Years in surf photography: since 2013 but last 2 years has been more consistent
What inspired you to take photos in the water? I’ve been always drawn to the water since I was a little girl and I am so fascinated by surfing. But I’m from a landlocked country, wasn’t a good swimmer as a kid and had always had bad grades in art so it’s a bit of a funny story that I ended up doing this. It feels like a surf photography chose me and I have no idea why.
Do you surf as well? What came first? I got my first surf lesson many years ago when I lived in the Canary Islands. I got to hang out around surfers and was totally hooked to this lifestyle so I decided to work in the surf industry. I just didn’t know what to do. It took me 10 years to realize I could be a surf photographer! As I got comfortable in the water as a photographer, I started to surf too.
Most memorable surf photography moment? The first time I realized I could be a surf photographer (which took me a decade) and the first time I was in the water taking photos. It was in Hawaii and I was scared AF but kept looking at the sky saying “Thank you, Thank you, Thank you…”
Surf photography travel story or goals? I want to be a pro surf photographer. Throughout my work I want to inspire people, spread good vibes and help protect our oceans, marine life and nature in general.
What do you love or hate about the culture around female surf photographers? I could see some unfairness and disadvantage for a woman in a male dominated industry at the beginning but I also met women who are mean to other women and try to put them down. So I think that no matter what you do in life you will always be met with setbacks, obstacles and haters as well as opportunities and good people. And you can choose whether you feel sorry for yourself and complain or do something about it.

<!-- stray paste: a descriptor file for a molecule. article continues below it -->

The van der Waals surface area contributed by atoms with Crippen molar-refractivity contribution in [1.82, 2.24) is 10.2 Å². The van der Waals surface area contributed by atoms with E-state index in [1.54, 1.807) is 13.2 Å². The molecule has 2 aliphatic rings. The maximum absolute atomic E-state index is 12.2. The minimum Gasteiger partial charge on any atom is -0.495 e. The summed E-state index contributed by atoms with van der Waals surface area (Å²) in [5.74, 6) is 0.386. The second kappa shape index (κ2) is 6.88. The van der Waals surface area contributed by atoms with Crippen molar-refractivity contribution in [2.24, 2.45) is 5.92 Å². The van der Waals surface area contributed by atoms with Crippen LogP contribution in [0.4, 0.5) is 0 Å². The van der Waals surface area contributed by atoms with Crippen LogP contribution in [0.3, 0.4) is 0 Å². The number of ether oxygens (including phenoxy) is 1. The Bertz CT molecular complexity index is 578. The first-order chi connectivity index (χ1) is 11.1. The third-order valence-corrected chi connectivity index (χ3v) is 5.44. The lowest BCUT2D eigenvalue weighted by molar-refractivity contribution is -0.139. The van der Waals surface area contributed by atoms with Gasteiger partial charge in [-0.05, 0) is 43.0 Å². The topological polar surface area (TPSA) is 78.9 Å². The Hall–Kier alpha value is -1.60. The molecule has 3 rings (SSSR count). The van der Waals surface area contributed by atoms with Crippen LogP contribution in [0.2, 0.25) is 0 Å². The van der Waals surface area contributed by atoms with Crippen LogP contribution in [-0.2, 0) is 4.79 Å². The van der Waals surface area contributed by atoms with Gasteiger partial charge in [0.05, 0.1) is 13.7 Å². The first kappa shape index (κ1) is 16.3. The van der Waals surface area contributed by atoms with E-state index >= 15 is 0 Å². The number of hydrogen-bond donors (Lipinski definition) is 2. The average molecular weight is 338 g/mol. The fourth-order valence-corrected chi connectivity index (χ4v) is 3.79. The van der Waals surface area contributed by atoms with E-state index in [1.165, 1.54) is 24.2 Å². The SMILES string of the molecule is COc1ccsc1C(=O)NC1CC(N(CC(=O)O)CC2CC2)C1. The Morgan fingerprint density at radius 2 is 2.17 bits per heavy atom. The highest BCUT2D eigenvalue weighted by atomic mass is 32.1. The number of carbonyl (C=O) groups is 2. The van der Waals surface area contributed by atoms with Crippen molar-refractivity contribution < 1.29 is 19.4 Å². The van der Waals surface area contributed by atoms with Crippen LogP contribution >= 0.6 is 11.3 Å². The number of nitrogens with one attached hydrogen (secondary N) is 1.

The thing is, if you know what you want and what your passion is, no one can stop you. I am from a landlocked and former communist country. We couldn’t travel growing up so I was literally locked in. There are zero female surf photographers from my country and I don’t have any roadmap to follow. But I don’t look at it this way. How I see it is that I have this urge inside me that I have to follow. And anything is possible. Just stay true to yourselves, work on developing your own gifts and talents, be patient and practice practice practice. Don’t get caught up in what others prefer or consider to be a good surf photo. Make your own definition, do your own thing and eventually you’ll find a safe place where your art will be appreciated. Or, start your own platform as you ladies did, try to be progressive and support each other. It is not only about numbers (followers, likes or sponsors) or well known artists. Give voice to all different styles and perspectives. Cause it’s totally different energy when ladies are around and I think female surf photographers can be our future. We see things differently, have a different approach and can capture surfing from a different perspective. We’re starting to get more attention cause people get bored seeing same old same old and because they like our style.
What is your favorite time of day to take photos? Sunrise, sunset and when my friends are out.
How has your surf photography life in the water affected the rest of your life on land? 100%, totally affected. First I had to change my life in order to be a surf photographer and now I quit my job and am starting my own creative business based on a surf photography. Also, spending more time in the water I get to see what is happening to our oceans and feel the responsibility to protect it.
P.S.: I moved back home this summer after I lived in New York last few years and now am planning my adventure in Portugal for this fall. If anyone is around and want surf, shoot or just meet just hola at me 🙂